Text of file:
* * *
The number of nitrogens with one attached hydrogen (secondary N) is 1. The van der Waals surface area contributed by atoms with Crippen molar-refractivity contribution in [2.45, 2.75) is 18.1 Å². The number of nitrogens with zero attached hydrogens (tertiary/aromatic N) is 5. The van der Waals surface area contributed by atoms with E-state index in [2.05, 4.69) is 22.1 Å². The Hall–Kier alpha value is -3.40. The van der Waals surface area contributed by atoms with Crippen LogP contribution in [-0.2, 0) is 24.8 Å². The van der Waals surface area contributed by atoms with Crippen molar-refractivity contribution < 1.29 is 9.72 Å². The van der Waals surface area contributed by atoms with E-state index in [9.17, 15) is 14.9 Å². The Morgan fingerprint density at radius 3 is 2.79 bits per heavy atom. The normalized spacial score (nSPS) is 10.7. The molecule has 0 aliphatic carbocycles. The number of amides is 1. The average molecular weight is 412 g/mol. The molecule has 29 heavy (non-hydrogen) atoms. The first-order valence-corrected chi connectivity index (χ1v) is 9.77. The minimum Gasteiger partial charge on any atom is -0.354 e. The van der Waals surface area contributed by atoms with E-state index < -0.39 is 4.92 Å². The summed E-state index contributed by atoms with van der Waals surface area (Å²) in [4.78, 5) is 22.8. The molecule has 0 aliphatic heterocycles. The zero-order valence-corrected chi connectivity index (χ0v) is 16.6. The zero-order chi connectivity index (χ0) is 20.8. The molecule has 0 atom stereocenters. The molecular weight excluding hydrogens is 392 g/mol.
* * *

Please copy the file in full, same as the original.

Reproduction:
The number of nitrogens with one attached hydrogen (secondary N) is 1. The van der Waals surface area contributed by atoms with Crippen molar-refractivity contribution in [2.45, 2.75) is 18.1 Å². The number of nitrogens with zero attached hydrogens (tertiary/aromatic N) is 5. The van der Waals surface area contributed by atoms with E-state index in [2.05, 4.69) is 22.1 Å². The Hall–Kier alpha value is -3.40. The van der Waals surface area contributed by atoms with Crippen LogP contribution in [-0.2, 0) is 24.8 Å². The van der Waals surface area contributed by atoms with Crippen molar-refractivity contribution < 1.29 is 9.72 Å². The van der Waals surface area contributed by atoms with E-state index in [9.17, 15) is 14.9 Å². The Morgan fingerprint density at radius 3 is 2.79 bits per heavy atom. The normalized spacial score (nSPS) is 10.7. The molecule has 0 aliphatic carbocycles. The number of amides is 1. The average molecular weight is 412 g/mol. The molecule has 29 heavy (non-hydrogen) atoms. The first-order valence-corrected chi connectivity index (χ1v) is 9.77. The minimum Gasteiger partial charge on any atom is -0.354 e. The van der Waals surface area contributed by atoms with E-state index < -0.39 is 4.92 Å². The summed E-state index contributed by atoms with van der Waals surface area (Å²) in [4.78, 5) is 22.8. The molecule has 0 aliphatic heterocycles. The zero-order valence-corrected chi connectivity index (χ0v) is 16.6. The zero-order chi connectivity index (χ0) is 20.8. The molecule has 0 atom stereocenters. The molecular weight excluding hydrogens is 392 g/mol.